Clinton’s American government was supporting the Taliban because it too now wanted peace in Afghanistan – and a pipeline. With the collapse of the Soviet Union, the Soviet provinces of Central Asia, just to the north of Afghanistan, had become independent countries. Some of the old Soviet oilfields were now in four of those new countries – Azerbaijan, Uzbekistan, Turkmenistan and Kazakstan. Two of these bordered Afghanistan, all had at least nominally Muslim majorities, and all were ruled by former Communist politicians who had reinvented themselves as ethnic dictators. In the early 1990s the American oil companies began to move in, and it became clear that the Central Asian oil and gas reserves were far larger than had been thought. The figures are not reliable. Some sources say half of the world’s oil reserves are in Central Asia, and some say a quarter or a fifth. The important thing was that it was not clear which oil powers would end up controlling the Central Asian reserves. The leading contenders were Russia, China, the US, Iran and, just possibly, Turkey.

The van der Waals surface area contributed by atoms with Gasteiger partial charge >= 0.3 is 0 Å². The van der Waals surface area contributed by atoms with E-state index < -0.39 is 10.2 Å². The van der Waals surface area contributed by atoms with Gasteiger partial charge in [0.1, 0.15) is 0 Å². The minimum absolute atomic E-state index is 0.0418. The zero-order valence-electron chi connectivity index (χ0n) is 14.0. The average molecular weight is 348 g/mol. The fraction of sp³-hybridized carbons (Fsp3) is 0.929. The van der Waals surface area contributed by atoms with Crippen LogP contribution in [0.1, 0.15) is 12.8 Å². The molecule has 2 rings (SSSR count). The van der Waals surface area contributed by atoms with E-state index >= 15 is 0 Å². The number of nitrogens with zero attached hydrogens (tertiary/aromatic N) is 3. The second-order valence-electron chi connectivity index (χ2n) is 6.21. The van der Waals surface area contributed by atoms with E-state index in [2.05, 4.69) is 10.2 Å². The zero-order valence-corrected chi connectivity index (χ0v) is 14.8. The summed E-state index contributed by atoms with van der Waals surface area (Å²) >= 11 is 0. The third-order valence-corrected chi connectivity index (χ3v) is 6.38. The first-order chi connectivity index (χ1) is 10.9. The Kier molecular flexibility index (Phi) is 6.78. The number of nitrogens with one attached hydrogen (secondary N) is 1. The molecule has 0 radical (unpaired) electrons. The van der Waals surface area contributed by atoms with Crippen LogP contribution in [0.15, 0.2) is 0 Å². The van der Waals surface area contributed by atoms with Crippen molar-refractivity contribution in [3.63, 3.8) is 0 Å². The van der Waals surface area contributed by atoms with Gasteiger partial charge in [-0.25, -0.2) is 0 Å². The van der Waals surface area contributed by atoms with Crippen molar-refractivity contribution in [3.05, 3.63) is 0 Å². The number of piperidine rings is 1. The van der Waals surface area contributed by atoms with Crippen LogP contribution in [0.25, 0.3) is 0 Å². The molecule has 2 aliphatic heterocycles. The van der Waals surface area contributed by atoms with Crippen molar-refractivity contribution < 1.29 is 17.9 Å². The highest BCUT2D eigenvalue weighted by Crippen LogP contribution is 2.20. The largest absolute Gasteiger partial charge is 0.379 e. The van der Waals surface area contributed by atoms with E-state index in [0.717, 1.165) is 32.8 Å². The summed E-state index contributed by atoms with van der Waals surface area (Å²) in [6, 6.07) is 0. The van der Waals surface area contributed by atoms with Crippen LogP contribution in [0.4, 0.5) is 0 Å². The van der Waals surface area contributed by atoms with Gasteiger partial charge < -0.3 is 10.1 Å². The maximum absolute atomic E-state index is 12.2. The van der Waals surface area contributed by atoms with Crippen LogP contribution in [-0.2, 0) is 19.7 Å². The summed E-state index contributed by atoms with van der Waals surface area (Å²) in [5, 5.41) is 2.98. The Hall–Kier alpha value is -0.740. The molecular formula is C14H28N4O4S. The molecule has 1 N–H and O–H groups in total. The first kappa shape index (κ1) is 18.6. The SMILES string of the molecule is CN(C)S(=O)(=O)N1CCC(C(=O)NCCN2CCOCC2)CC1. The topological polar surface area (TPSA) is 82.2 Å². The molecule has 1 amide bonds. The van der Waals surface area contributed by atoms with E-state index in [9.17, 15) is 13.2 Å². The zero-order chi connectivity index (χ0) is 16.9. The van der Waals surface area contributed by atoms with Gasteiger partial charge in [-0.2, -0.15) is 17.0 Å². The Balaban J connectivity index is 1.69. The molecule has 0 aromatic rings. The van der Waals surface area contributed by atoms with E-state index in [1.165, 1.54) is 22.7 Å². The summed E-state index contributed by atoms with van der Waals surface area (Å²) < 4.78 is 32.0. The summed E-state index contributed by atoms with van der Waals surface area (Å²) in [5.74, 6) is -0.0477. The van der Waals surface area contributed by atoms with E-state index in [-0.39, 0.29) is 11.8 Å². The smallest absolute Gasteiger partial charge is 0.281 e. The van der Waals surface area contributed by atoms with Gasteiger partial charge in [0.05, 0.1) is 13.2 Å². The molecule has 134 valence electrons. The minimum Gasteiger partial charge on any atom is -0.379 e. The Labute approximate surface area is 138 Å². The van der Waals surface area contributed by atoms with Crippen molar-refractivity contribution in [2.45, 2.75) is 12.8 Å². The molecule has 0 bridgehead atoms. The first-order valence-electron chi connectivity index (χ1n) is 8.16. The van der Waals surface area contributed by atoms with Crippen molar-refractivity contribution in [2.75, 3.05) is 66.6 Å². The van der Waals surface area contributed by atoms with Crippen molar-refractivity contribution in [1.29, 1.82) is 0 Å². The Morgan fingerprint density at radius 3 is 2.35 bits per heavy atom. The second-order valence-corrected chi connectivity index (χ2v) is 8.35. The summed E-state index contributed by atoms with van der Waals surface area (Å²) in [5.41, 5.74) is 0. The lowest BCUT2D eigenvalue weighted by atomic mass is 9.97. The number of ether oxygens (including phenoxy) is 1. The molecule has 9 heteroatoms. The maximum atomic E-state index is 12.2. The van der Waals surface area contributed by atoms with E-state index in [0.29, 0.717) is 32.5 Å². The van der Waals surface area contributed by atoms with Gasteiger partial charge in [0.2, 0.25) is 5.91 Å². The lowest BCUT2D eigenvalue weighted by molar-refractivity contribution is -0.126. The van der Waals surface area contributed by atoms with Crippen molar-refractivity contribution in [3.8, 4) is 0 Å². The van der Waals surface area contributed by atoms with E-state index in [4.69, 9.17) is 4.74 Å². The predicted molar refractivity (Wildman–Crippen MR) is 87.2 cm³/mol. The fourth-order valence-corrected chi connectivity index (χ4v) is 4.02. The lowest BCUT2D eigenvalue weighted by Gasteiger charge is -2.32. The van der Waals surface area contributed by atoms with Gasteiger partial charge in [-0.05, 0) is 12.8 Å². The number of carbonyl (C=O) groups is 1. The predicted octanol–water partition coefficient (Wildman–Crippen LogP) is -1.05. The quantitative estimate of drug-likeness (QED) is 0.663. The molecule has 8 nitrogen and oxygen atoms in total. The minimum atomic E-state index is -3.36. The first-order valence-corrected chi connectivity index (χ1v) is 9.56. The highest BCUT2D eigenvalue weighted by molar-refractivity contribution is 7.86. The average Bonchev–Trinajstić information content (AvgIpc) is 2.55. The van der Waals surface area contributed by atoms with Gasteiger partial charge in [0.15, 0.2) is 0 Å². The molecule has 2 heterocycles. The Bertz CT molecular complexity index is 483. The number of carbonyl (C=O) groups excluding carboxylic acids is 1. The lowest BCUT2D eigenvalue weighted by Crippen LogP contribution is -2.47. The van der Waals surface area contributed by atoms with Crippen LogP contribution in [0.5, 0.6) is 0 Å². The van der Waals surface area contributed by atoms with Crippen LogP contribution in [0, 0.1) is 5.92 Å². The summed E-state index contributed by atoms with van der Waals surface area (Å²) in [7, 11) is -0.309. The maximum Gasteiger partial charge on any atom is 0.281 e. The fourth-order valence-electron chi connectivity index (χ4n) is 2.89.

The crucial issue was pipelines. Before the collapse of the Soviet Union all the pipelines had been built to carry the oil north to Russia. They are still there. In Soviet times the central government had paid far less than the world price for this oil. Now the new Russian government was still paying, in most cases, less than half the world price. The Central Asian regimes were looking for new pipelines that could carry their newly discovered resources to market for a better rate.

The US oil companies had problems with almost all the proposed pipelines. One way out ran through China. Then China would control the oil, and China was already becoming a competitor with US capital. Another proposed pipeline would run under the Caspian Sea north of Iran and then down through Chechnya, Georgia and Turkish Kurdistan to the Mediterranean. This was preferable to the US, but Russia would still control it if it ran Chechnya. An alternative could run across the Black Sea and down through Macedonia, quite near to Kosovo. Not entirely by coincidence, there were wars in Azerbaijan, Georgia, Chechnya, Turkish Kurdistan, Macedonia and Kosovo in the 1990s.

The Turkish and Black Sea pipelines, however, were going to be very expensive to build, and would run though many competing jurisdictions. The obvious alternative was a pipeline from Turkmenistan down through Iran to the Persian Gulf. This would be much shorter than the others, easy and much cheaper to build. Iran was politically stable, and already had tanker ports, refineries and a developed oil industry.